16. Paper Mac

    “whatever Islam’s equivalent of a mitsvah is”

    Probably the closest equivalent are the faraid or wajibat, although I can assure you that extraordinarily large “personal donations” to rulers are not considered to be among either by any school..

  17. Carolinian

    Re “Should The Times Have Been a Tougher Watchdog in Flint?”

    Don’t they have newspapers in Michigan? Where were they? But then the Free Press did endorse the Guv.

    1. MyLessThanPrimeBeef

      One would think automated newspapers and robot reporters might lead to better, not just cheaper, journalism.

    2. SumiDreamer

      Oh, the Detroit papers are taking a spanking as they should be. I’ve read good articles about it. They pushed for Snyder in the first instance.
      Michigan is also another victim of the media consolidation frenzy.

  18. divadab

    RE: Vanity Fair article – Clinton’s “Inevitability”

    -did anyone else get a strong sense reading this article that the writer was trying really really hard – to the extent of appearing to be in parody mode or at least ironic?

  19. optimader

    • “Clinton: Obama would be a great Supreme Court justice” [Des Moines Register]. That’s a bribe; Clinton is openly offering to trade an office for political favors. Clinton must be desperate indeed, to stoop to a quid pro quo.

    In the public forum?.. never done. DEFCON LEVEL 1

    1. MyLessThanPrimeBeef

      Many great works of art were done by people under desperation.

      I’d be worried that Clinton is, and then lucks out, when she does not deserve that.

      1. MyLessThanPrimeBeef

        I think between her being desperate and complacent, I feel more comfortable with the latter state of mind.

        “Hilary, you are way ahead. Nothing to see here. Move along.”

      2. 3.14e-9

        Looks like another backfire. Sanders emerged from his meeting with Obama this afternoon with a pledge of neutrality. He said Obama’s “endorsement” of Clinton was a media invention (meaning Politico). So, with less than a week to go, Obama says he didn’t endorse Clinton. Ouch.

        Sanders got the additional benefit of a powerful visual: briefing dozens of reporters with the White House in the background. Hard to say he doesn’t “look presidential.”

        1. MyLessThanPrimeBeef

          Hope Hilary stays calm, takes a vacation and just relaxes complacently.

          “I am OK.”

        2. NotTimothyGeithner

          Hillary pushed being selected as SoS by Obama which was one of the available jobs given the actual primary results she had to be given during the town hall. I do wonder if this is a bigger shot across the bow than Is realized. Obama lent Sanders an aura of legitimacy before South Carolina.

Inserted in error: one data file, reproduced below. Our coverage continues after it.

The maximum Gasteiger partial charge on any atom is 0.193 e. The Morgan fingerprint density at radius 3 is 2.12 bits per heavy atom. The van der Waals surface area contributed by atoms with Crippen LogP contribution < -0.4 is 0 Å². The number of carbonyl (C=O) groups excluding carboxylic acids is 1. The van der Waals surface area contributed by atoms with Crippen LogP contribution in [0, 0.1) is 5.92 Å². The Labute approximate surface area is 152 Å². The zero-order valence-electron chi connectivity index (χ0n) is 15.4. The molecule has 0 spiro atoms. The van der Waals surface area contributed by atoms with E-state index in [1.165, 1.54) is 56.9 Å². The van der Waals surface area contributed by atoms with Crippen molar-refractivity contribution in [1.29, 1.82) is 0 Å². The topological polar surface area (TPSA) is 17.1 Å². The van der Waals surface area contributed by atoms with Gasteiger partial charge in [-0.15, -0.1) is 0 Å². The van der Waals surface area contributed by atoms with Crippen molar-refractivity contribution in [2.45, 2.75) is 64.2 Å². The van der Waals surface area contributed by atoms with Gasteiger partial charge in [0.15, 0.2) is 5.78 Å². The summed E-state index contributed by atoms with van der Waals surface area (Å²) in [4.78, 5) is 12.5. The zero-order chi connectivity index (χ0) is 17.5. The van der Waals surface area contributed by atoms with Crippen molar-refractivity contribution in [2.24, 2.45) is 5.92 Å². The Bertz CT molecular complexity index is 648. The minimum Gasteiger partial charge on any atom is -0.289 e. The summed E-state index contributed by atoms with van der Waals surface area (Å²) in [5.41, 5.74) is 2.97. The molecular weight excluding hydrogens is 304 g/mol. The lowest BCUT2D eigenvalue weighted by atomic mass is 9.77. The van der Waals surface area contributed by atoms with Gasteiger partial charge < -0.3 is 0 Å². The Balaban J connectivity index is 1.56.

1. 3.14e-9

            Earlier I posted a comment with a link to a stunning interview with Nina Turner, the Ohio senator who incurred the wrath of the DNC for switching her endorsement from Hillary to Bernie. The link flipped the moderation switch, so it might be a while.

            The interviewer, Chuck Todd (MSNBC) asked her how Sanders would be able to win in South Carolina when Clinton was so far ahead. Her reply:

            “I find it amazing there is no other ethnic group that folks are talking about that are already locked up. Folks need to have to earn our vote, you don’t OWN our vote, and Bernie Sanders is doing everything he has to earn that vote like any other person would have to do.”

            If I provide the link, this comment will go into moderation again. If you want to see it now, do a search for “Nina Turner Explains How Bernie Sanders Touched Her Soul,” and the link should come up for the YouTube video.

            There was already some talk of Turner as a possible running mate, but this interview has created a buzz. Can’t help but wonder if Obama is hearing from the A-A community that the support for Clinton is waning.

          2. cwaltz

            Obama giving Hillary SoS was one of the first decisions he made that I disliked. Here was a guy who essentially said her experience for the job was tea parties and offered up a different view of foreign policy then same ol’, same ol’ and he appoints her to essentially be a world ambassador and proceeds to be same ol’, same ol’.

        3. 3.14e-9

          Looks like the pro-Clinton media are in panic mode. Some are running the obvious headline, i.e., that Obama hasn’t endorsed Clinton, but doing all they can to make it look like it’s of small consequence. However, it looks like the NYT understands very well what just happened and made sure not to put Sanders and the West Wing in the same photo.

      3. Optimader

        And character is revealed in times of stress.